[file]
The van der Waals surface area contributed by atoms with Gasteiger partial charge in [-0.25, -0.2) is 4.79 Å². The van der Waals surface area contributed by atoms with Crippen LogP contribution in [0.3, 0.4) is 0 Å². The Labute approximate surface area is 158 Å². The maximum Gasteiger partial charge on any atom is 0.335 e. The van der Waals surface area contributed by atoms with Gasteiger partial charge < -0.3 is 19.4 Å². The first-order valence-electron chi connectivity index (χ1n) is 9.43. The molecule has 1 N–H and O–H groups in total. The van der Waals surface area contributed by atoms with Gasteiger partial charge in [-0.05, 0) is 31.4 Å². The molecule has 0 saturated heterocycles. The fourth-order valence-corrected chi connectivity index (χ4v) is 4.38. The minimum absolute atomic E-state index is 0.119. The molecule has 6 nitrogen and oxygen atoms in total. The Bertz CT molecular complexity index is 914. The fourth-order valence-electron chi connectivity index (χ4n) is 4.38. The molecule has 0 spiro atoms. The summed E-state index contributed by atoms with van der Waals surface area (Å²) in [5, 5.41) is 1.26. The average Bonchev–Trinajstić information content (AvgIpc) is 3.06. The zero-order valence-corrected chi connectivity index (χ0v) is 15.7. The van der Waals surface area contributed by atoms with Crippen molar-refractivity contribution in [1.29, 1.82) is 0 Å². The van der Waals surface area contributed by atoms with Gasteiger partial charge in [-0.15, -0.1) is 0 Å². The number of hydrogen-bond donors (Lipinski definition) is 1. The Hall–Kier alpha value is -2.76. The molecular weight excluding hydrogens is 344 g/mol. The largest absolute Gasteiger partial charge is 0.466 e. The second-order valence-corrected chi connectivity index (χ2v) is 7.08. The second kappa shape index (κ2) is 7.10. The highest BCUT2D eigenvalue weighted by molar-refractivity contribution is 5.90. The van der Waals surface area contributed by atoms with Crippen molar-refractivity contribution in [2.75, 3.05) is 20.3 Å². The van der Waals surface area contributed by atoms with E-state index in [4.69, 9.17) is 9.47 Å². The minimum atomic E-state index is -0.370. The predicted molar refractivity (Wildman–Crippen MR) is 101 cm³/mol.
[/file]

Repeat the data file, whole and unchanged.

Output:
The van der Waals surface area contributed by atoms with Gasteiger partial charge in [-0.25, -0.2) is 4.79 Å². The van der Waals surface area contributed by atoms with Crippen LogP contribution in [0.3, 0.4) is 0 Å². The Labute approximate surface area is 158 Å². The maximum Gasteiger partial charge on any atom is 0.335 e. The van der Waals surface area contributed by atoms with Gasteiger partial charge < -0.3 is 19.4 Å². The first-order valence-electron chi connectivity index (χ1n) is 9.43. The molecule has 1 N–H and O–H groups in total. The van der Waals surface area contributed by atoms with Gasteiger partial charge in [-0.05, 0) is 31.4 Å². The molecule has 0 saturated heterocycles. The fourth-order valence-corrected chi connectivity index (χ4v) is 4.38. The minimum absolute atomic E-state index is 0.119. The molecule has 6 nitrogen and oxygen atoms in total. The Bertz CT molecular complexity index is 914. The fourth-order valence-electron chi connectivity index (χ4n) is 4.38. The molecule has 0 spiro atoms. The summed E-state index contributed by atoms with van der Waals surface area (Å²) in [5, 5.41) is 1.26. The average Bonchev–Trinajstić information content (AvgIpc) is 3.06. The zero-order valence-corrected chi connectivity index (χ0v) is 15.7. The van der Waals surface area contributed by atoms with Crippen molar-refractivity contribution in [1.29, 1.82) is 0 Å². The van der Waals surface area contributed by atoms with Gasteiger partial charge in [-0.15, -0.1) is 0 Å². The number of hydrogen-bond donors (Lipinski definition) is 1. The Hall–Kier alpha value is -2.76. The molecular weight excluding hydrogens is 344 g/mol. The largest absolute Gasteiger partial charge is 0.466 e. The second-order valence-corrected chi connectivity index (χ2v) is 7.08. The second kappa shape index (κ2) is 7.10. The highest BCUT2D eigenvalue weighted by molar-refractivity contribution is 5.90. The van der Waals surface area contributed by atoms with Crippen molar-refractivity contribution in [2.75, 3.05) is 20.3 Å². The van der Waals surface area contributed by atoms with E-state index in [4.69, 9.17) is 9.47 Å². The minimum atomic E-state index is -0.370. The predicted molar refractivity (Wildman–Crippen MR) is 101 cm³/mol.